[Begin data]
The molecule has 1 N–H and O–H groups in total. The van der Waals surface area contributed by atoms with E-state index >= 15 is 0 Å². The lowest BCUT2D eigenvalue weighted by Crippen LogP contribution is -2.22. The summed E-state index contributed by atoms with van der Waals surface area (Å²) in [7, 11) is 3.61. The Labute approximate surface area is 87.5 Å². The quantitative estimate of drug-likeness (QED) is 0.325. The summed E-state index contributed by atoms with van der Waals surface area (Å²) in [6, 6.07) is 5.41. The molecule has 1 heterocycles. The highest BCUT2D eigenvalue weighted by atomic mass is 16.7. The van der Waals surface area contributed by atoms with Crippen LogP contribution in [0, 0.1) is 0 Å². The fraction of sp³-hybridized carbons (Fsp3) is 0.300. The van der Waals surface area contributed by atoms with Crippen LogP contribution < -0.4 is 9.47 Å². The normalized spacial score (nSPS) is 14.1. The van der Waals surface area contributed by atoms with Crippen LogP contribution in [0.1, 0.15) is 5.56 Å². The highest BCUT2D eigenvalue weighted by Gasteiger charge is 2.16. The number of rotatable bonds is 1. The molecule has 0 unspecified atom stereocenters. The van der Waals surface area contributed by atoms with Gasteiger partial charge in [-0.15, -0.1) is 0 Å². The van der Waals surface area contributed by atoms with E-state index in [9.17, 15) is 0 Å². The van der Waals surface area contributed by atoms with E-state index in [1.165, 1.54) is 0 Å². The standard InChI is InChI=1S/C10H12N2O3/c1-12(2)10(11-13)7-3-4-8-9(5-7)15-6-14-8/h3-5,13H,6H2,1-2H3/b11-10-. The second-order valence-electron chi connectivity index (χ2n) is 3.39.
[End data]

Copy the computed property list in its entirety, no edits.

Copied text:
The molecule has 1 N–H and O–H groups in total. The van der Waals surface area contributed by atoms with E-state index >= 15 is 0 Å². The lowest BCUT2D eigenvalue weighted by Crippen LogP contribution is -2.22. The summed E-state index contributed by atoms with van der Waals surface area (Å²) in [7, 11) is 3.61. The Labute approximate surface area is 87.5 Å². The quantitative estimate of drug-likeness (QED) is 0.325. The summed E-state index contributed by atoms with van der Waals surface area (Å²) in [6, 6.07) is 5.41. The molecule has 1 heterocycles. The highest BCUT2D eigenvalue weighted by atomic mass is 16.7. The van der Waals surface area contributed by atoms with Crippen LogP contribution in [0, 0.1) is 0 Å². The fraction of sp³-hybridized carbons (Fsp3) is 0.300. The van der Waals surface area contributed by atoms with Crippen LogP contribution < -0.4 is 9.47 Å². The normalized spacial score (nSPS) is 14.1. The van der Waals surface area contributed by atoms with Crippen LogP contribution in [0.1, 0.15) is 5.56 Å². The highest BCUT2D eigenvalue weighted by Gasteiger charge is 2.16. The number of rotatable bonds is 1. The molecule has 0 unspecified atom stereocenters. The van der Waals surface area contributed by atoms with Gasteiger partial charge in [-0.15, -0.1) is 0 Å². The van der Waals surface area contributed by atoms with E-state index in [9.17, 15) is 0 Å². The van der Waals surface area contributed by atoms with E-state index in [1.165, 1.54) is 0 Å². The standard InChI is InChI=1S/C10H12N2O3/c1-12(2)10(11-13)7-3-4-8-9(5-7)15-6-14-8/h3-5,13H,6H2,1-2H3/b11-10-. The second-order valence-electron chi connectivity index (χ2n) is 3.39.